“Buffy!” she screamed, jolting awake. To her left, a lamp shattered. The sheets flew up in a gust of wind; the window slammed open, the panes flapping in the whirlwind. Her breaths were deep and heavy and as she looked down at her hands, she saw thick, slurry magic curdling in her palms. Black magick. Evil magick. “No, no, no!” she cried out, leaping off the bed and making a dash for the bathroom sink. Turned the hot water on and shoved her hands under. “No, please, no!” she begged, feeling her knees go weak. They gave out and she was holding herself up with her elbows on the counter as she desperately tried to get rid of the black on her hands. The sink wasn’t working. She stumbled over to the shower and smashed the knob to cold, throwing herself in, fully clothed. The water sprayed into her face, washed down her front, soaked her straight to the inside. And to her relief, washed the black off. It soaked back into her skin, receding into the cauldron in her stomach. She felt suddenly sick and pried herself out of the shower and over to the toilet just in time to relieve her empty stomach contents into the bowl. Her whole body shook. She just couldn’t take it anymore. “Please,” she begged in a small, broken voice. “Please make it stop.”
She wasn’t sure who she was talking to, but someone out there had to be listening. Whether it be a demon, or a god, or just a random passer-by who could hear her moans through the window, someone had to hear her. “Please, I’m begging you,” she croaked, “take it away. Take it all away. Make it stop— please, please, just make it stop…” She sank to the floor of the bathroom and curled back up in a ball, shivering in her soaking wet clothes, her hair in little red tendrils as they curled up from the wetness. “I’ll do anything…”
Her eyes drifted closed and she waited for it, waited for the nightmares to come. But they didn’t. And she suddenly felt warm, glowing. Her eyes opened up slightly. Was she in heaven? No. If she had died, she most certainly wasn’t going to heaven. She didn’t deserve to go to a nice place like that, did she. Willow opened her eyes fully and found herself in a white, marble room. She’d been here once before, but she couldn’t quite place it. With one hand, she pushed herself up to a sitting position. Her clothes were still wet, she could see that— but she couldn’t feel it. Couldn’t feel the pressing coldness of the wet cloth against her skin. She stood up shakily and looked around. “H-hello?” she called out warily. No answer. “Anybody here?”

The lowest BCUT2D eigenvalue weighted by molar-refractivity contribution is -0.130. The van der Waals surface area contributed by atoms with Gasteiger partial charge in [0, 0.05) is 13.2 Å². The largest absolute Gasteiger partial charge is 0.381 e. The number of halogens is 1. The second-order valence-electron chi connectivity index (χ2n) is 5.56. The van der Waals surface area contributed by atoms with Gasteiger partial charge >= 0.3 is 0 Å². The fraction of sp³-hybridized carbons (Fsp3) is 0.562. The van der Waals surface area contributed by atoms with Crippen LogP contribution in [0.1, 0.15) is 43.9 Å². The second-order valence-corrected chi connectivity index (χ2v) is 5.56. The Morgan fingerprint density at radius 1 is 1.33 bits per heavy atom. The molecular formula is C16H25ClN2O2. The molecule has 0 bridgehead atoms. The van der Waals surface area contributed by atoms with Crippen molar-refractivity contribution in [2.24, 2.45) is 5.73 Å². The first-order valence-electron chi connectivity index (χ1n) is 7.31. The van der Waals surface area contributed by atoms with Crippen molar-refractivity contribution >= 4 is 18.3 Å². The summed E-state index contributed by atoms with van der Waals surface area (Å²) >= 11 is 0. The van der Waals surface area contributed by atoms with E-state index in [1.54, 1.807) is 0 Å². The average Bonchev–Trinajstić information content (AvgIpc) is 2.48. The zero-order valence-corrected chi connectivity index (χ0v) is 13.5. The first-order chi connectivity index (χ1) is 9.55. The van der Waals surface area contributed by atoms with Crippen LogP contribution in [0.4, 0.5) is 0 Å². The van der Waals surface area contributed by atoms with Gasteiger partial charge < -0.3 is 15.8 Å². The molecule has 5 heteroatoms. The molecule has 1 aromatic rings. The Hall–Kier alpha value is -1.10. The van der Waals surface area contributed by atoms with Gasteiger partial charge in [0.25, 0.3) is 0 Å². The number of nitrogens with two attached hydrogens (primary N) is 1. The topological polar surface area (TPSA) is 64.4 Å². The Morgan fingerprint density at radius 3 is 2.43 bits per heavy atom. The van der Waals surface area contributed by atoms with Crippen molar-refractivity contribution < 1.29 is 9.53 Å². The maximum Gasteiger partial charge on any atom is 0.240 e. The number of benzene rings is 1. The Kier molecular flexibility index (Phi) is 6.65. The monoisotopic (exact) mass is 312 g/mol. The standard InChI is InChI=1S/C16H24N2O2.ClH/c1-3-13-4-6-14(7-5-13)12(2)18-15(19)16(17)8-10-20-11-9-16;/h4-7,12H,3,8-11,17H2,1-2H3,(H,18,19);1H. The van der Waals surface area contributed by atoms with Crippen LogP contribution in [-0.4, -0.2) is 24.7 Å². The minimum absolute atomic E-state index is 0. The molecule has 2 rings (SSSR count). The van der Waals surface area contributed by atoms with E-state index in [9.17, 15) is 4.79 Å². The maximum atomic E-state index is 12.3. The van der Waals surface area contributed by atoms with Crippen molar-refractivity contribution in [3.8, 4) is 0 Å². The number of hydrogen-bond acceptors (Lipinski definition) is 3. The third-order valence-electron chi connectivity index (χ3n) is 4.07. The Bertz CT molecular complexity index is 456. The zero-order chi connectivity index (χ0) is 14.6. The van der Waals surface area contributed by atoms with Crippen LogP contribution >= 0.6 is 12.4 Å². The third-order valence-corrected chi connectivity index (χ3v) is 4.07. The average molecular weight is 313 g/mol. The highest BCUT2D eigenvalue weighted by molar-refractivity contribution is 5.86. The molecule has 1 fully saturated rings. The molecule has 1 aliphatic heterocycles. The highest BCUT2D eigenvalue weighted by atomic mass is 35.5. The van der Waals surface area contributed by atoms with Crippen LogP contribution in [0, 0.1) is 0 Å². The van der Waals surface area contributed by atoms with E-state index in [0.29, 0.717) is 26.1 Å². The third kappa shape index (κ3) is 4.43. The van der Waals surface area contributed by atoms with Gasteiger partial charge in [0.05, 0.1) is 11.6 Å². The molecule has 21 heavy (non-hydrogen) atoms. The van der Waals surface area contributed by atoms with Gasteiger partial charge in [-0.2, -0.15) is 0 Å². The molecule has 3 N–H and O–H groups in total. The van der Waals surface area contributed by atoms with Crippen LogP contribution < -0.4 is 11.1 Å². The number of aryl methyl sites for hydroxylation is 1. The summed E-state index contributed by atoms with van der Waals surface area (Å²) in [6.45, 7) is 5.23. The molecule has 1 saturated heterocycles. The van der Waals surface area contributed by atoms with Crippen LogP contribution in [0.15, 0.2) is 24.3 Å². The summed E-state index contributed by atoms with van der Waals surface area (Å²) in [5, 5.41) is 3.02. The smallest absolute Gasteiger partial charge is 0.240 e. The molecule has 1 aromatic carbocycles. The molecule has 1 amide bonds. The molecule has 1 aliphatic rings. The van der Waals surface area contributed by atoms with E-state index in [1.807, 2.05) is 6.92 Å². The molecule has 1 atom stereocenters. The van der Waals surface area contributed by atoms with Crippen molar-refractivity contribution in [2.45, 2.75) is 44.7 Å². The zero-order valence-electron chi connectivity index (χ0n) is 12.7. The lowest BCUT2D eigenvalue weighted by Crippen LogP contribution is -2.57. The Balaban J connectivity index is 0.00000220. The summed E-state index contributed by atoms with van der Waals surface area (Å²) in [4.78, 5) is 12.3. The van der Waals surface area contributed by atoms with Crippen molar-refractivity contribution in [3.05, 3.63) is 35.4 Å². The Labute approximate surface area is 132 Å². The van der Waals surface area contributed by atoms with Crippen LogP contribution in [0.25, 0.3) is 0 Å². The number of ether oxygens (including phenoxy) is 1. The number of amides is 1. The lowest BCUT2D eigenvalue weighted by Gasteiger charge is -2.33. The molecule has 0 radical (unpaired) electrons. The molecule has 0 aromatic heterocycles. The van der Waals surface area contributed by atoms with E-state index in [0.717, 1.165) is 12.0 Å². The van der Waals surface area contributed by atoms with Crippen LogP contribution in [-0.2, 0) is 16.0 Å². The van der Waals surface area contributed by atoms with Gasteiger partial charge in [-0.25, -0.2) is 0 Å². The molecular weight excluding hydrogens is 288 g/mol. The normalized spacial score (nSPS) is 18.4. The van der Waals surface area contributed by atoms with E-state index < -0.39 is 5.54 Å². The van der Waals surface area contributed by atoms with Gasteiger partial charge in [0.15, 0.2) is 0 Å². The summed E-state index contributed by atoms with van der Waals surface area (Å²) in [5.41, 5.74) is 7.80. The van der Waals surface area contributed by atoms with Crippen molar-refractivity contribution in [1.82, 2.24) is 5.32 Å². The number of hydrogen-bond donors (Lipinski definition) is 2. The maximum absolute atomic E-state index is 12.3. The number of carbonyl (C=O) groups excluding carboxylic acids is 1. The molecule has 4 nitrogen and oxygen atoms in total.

She must be dreaming; but it all felt just slightly too real to be a dream. Like she was half awake, and was walking through a dreamland. She opened her mouth to call out once again when a figure appeared in the doorway— decked out in white drapery, with sparkling silver skin, and hollow yellow eyes. Then it hit her— this was the Oracles’ sanctuary. The Powers That Be had summoned her once again. Willow swallowed. It was surely to kill her. What else would they want with her? “We feel your pain,” the figure said, cutting into Willow’s thoughts as they moved into the light. It was a woman, and her hair was pulled up into a bun, dark curls falling around her face. She looked so elegant and regal. Willow stiffened. “My…pain?”
Another figure appeared next to her, nodding his head. “We did not ever mean for this to happen,” he said. Their voices seemed to match, like it was one being talking through two vessels. Willow blinked, confused. There was something cunning behind the way he offered his words and Willow suddenly felt herself panicking. “I…um, I’m s-sorry. I didn’t mean to…I’m sorry,” she stuttered, shrinking away from the two. The female shook her head. “Do not be sorry, Willow Rosenberg.” Willow swallowed the lump in her throat. “Ummm…o-okay. Wh-why am I h-here?”